Naperville, Dist. 203 set to pay $125K each to family of teen who died after questioning
A settlement agreement pending approval by the city of Naperville and Naperville Unit District 203 would pay a combined $250,000 to the family of a 16-year-old who took his own life after questioning by school officials in early 2017.
The city and school district each are set to give the family of Corey Walgren $125,000 to settle a wrongful-death lawsuit filed by his parents, Douglas and Maureen Walgren, after the teen's death on Jan. 11, 2017, according to a signed release included with the next Naperville City Council agenda.
The settlement would come with neither the city nor school district admitting to any fault or wrongdoing.
The lawsuit claimed two deans at Naperville North High School and a Naperville police officer violated Illinois law by questioning Corey -- before his mom was called and headed toward the school -- about allegations he recorded a sexual encounter with a classmate without her knowledge and kept the recording on his phone.
It claimed the administrators and police officer violated Corey's constitutional rights with actions to "falsely threaten and coerce" him to answer questions, including warning him that he may have to register as a sex offender because of the recording.
The suit, which sought $5 million in damages, said Corey played the recording in audio form for several friends but never texted or emailed it, and no child pornography was found on his phone.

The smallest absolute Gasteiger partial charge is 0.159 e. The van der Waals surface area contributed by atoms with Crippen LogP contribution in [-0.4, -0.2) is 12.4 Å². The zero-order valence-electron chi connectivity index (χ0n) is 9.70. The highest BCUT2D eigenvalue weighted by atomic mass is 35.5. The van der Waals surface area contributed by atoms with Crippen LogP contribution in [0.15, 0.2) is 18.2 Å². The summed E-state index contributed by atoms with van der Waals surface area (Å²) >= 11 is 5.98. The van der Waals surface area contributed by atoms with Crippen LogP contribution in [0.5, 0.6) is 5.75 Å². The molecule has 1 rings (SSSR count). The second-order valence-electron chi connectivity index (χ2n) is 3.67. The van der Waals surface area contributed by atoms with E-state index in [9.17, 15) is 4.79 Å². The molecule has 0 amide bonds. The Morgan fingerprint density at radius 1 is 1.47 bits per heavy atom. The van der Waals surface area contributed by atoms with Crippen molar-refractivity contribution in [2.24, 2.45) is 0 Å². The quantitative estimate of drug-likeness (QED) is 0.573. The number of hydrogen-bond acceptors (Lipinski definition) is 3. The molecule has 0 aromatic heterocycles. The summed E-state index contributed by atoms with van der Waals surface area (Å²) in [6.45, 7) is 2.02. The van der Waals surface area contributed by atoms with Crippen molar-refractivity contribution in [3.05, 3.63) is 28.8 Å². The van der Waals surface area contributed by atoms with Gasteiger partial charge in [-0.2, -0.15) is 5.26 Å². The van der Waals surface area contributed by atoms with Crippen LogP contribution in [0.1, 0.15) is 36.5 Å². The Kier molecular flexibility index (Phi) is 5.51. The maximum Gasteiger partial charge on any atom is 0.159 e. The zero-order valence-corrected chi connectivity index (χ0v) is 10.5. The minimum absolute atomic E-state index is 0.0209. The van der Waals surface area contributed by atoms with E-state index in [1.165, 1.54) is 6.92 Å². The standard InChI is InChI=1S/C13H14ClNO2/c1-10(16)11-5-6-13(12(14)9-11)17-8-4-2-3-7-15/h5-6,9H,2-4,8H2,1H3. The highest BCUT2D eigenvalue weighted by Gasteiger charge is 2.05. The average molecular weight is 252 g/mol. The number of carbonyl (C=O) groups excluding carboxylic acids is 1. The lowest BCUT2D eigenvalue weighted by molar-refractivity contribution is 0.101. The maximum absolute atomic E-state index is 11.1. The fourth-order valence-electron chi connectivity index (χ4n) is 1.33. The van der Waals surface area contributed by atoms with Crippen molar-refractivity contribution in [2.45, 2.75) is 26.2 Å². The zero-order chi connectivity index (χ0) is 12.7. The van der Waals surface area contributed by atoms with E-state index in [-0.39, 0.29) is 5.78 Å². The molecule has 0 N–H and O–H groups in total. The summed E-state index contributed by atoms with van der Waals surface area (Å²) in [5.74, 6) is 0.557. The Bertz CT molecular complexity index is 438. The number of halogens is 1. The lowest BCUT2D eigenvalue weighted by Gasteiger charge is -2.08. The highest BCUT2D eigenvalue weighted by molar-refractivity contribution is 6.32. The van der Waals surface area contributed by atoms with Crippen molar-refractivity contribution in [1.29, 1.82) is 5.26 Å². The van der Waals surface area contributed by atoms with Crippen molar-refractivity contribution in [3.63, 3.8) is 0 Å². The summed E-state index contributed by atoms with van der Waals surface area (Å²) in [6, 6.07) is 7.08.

At some point during questioning, the lawsuit said, Corey left the dean's office, exited the school and walked to the top of a five-story parking garage in downtown Naperville, where he fell to his death.
The pending settlement comes after a federal judge in January dismissed the lawsuit and the Walgren family appealed the dismissal to the 7th U.S. Circuit Court of Appeals.
The potential close of the case also comes after Gov. J.B. Pritzker last week signed a state law inspired by Corey's death that changes requirements schools must follow when questioning students about potential wrongdoing.
The law now says school personnel must notify parents and make "reasonable efforts" to ensure they are present before detaining and questioning any student younger than 18. If it's not possible for a parent to be there, the law says, a school social worker, psychologist, nurse, guidance counselor or other mental health professional should be present.
Corey's parents signed the settlement last Friday, and it is listed for approval on the next Naperville City Council agenda for a meeting Tuesday.
Naperville Unit District 203's next school board meeting is Sept. 9, and district spokeswoman Sinikka Mondini said the settlement is set to be discussed then. Both the city and school district said they would not comment until all parties have reviewed or approved the agreement.